On Brexit, I think my views are clear. I did not vote for it, but accept - genuinely - it is in the UK’s interest to make this work both for us and the EU. The EU is in a weak position - the near rejection of it by the French should be a source of worry; it is not a magical escape pod that would save the UK, somehow. But nor is ‘with one bound we are free’, the cry of the Brexiteers. The truth is that we are interdependent, and a negotiated separation and future that strengthens the EU, and assists the UK to trade effectively, is in our best interests.

I am sadder about the politics than the trade aspects of Brexit. States working together, as we have been doing in the EU, is a strong counter to centuries of conflict in Europe. I don’t think the emotional aspects of Europe’s history and the contribution of the EU came out strongly enough in the Referendum debate. But it is not impossible to work closely from a new position. The problems facing Europe have not gone away; migration, Eurozone, Climate and environment, Russia, a new US - and I regret the sense that somehow our leaving the EU suggests we are walking away and leaving them to it. In recent months I have already met with Chancellor Merkel’s Chief of Staff, and friends in the German, French and European Parliament as Parliamentarians must work together, in parallel with our Governments, to ensure the most co-operative atmosphere for talks which will be difficult at times, but need not always be seen as zero-sum games. We could do with some help from the media on this, but is suspect that is pie in the sky.

If re-elected I will hope to use whatever position I have in Parliament to be engaged with Brexit, and encourage the Government to keep to its commitment to make a deal for the benefit of the UK as a whole. I am expecting a lowering of rhetoric on all sides, and determined efforts to get an agreement on past commitments and a new trade future. The talks on both need to be in parallel - the Government is quite right about this, and we need to ensure rights for all our citizens are quickly agreed.

On our future more locally, we remain in an envious position geographically, with business clamouring to be based here. We need to manage the new building needed to meet the aspirations of people who want housed by ensuring that it is ‘sustainable’. What I mean by that is that we don’t lose what makes our area enjoyable to live in by crowding it out, and that the services on which we all depend do not become too stretched. GP cover is my biggest concern, because the NHS cannot direct people to particular places. We need more - which the Government is planning and will deliver upon - and need to encourage them to come to Bedfordshire.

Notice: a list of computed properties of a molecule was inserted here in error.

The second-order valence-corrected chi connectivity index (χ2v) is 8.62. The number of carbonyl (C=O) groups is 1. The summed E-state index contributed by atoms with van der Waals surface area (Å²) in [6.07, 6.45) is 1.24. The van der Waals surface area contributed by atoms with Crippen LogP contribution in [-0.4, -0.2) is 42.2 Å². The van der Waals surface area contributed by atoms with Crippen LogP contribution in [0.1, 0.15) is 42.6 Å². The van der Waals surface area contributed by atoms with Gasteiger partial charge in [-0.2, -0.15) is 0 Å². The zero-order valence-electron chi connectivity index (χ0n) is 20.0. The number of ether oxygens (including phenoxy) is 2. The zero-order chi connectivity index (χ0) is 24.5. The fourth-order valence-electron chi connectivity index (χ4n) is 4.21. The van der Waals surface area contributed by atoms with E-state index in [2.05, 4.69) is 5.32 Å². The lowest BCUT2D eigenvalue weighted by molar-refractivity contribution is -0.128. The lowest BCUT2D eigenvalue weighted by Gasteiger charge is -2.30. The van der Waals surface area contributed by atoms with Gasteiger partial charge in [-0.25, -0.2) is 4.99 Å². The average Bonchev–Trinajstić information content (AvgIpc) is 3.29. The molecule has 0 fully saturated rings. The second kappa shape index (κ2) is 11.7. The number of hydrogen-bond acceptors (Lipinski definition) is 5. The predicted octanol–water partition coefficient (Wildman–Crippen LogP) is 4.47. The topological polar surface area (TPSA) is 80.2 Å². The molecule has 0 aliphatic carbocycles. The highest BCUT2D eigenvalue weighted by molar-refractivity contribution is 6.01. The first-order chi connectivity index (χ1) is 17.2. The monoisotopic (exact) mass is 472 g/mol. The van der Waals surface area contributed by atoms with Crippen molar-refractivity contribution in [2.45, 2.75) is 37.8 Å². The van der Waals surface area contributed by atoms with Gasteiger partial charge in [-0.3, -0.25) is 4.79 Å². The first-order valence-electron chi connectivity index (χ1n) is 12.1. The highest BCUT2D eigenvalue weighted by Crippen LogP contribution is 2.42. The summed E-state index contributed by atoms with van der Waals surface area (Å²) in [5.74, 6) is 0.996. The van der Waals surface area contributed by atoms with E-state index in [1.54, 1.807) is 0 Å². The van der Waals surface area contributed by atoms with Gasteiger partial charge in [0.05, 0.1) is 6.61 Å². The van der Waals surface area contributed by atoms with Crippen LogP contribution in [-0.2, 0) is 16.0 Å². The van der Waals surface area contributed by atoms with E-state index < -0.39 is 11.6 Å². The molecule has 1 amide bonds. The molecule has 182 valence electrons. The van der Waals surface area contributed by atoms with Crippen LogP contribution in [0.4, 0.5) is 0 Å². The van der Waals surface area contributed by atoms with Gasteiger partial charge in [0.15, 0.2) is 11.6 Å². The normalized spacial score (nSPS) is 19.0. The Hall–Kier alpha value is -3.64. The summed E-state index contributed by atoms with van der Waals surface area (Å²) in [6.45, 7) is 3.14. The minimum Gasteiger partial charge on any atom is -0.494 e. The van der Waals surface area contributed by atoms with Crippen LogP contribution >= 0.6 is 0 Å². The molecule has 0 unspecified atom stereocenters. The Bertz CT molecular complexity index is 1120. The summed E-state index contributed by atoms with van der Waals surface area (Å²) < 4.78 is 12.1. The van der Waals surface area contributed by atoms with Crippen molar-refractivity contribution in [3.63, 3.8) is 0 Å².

Much of what makes us tick here depends on getting the economy right, which I expect a Conservative Government to do. I will be watching out for both manufacturing and farming - the terms of Brexit matter very much to both. I’m very alert to what the US might be demanding in return for trade deals, in terms of protecting our animal welfare and environmental standards, but so have ministers been when I have questioned them about this.

And by the way, I do not think the countryside needs another great debate about foxhunting. The 2004 Act is not perfect, but its central premise is correct, and I am not going to vote for its repeal. We still have packs of hounds, and we still have hunts, but re-opening this issue threatens a broad acceptance we have had for over a decade now. And yes, I have changed my mind over this, because of the passage of time and the lack of agitation over it. There would be risks to both the supporters of foxhunting and those who oppose it if we open it up again. I do not object to a Parliamentary debate- it has been a longstanding commitment to offer that - but I think we have moved on.

I hope these reflections are helpful. On my belief that people do actually have a longer span of attention than a goldfish, and will read something with the occasional sub-clause, I trust the chance to spell things out in a bit more detail helps the debate before the election this coming week. And although there is more I could be writing about - foreign affairs for example - you have been more than patient to read this far. Do email me with any thoughts you may have on the above.

I would be proud to have your vote and be re-elected.

Thank you